An adult woman teaches a diverse group of girls about computers in an informal learning setting.We know it’s important to engage youth in STEM (science, technology, engineering, and math). But some groups, such as girls, youth of color, and youth from rural areas often find themselves marginalized and underrepresented in STEM learning opportunities and career pathways. 

GEMS (Girls Excelling in Math and Science), an international network of hands-on out-of-school time clubs, works to increase girls’ curiosity, interest, and persistence in STEM, and wanted to know more about how girls were experiencing the program. The National Institute on Out-of-School Time (NIOST) stepped in to study how GEMS was engaging girls in STEM activities and to see what strategies could be shared with others trying to do the same.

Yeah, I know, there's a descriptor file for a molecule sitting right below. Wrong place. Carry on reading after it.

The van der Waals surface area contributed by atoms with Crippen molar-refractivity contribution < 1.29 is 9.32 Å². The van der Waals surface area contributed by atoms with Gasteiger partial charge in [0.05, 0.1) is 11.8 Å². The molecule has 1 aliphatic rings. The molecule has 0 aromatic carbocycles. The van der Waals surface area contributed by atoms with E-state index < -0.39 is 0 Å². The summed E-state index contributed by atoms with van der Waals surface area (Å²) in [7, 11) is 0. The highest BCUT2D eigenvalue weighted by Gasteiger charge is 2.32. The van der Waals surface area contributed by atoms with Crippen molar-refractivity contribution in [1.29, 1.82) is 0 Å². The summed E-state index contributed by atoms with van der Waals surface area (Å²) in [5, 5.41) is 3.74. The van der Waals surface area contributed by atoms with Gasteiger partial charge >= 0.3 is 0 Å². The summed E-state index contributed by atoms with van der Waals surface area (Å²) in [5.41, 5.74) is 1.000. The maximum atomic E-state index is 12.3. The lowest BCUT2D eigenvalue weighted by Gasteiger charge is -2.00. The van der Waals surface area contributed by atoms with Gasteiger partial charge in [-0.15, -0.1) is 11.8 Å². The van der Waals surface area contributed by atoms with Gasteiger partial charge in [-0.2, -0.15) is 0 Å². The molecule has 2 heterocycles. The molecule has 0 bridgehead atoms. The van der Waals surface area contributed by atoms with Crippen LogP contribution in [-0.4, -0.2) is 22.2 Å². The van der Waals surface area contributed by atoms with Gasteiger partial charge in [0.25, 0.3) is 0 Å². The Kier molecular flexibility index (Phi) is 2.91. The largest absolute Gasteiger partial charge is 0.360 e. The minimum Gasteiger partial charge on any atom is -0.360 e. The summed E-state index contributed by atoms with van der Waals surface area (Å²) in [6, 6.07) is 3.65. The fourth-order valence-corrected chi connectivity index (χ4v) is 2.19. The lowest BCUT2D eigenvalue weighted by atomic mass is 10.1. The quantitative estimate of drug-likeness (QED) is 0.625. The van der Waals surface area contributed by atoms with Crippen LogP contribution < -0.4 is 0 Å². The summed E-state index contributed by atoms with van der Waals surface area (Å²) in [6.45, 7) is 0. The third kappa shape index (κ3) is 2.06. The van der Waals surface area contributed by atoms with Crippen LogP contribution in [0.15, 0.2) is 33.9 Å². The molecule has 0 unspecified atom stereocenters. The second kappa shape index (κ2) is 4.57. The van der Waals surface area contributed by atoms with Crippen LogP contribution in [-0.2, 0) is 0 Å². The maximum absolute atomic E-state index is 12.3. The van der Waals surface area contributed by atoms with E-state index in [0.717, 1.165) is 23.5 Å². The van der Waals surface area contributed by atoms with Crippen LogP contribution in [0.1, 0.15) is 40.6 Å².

“Research shows that youth who have positive early STEM experiences will be more likely to show growth in STEM interest and curiosity, valuing science as useful, confidence in their ability to do STEM, and desire for more STEM experiences,” said NIOST Director and Senior Research Scientist Georgia Hall, Ph.D. “But we need to know more about what constitutes a ‘positive experience.’ How do we facilitate activities that get youth actively involved and excited to learn more?”

With funding provided by the McElhattan Foundation, under the sponsorship of the Bridge Builders Community Foundations, NIOST recently completed a research study of two GEMS clubs in Venango County, Pennsylvania. The researchers’ findings helped them think about strategies for keeping STEM engagement strong for girls during their early experiences in informal STEM learning. 

Recommendations include engaging girls directly in the scientific process, encouraging girls to work together, and making connections between what the girls are doing and what professional scientists do in their jobs. 

Read more recommendations from NIOST based on the results of the study.


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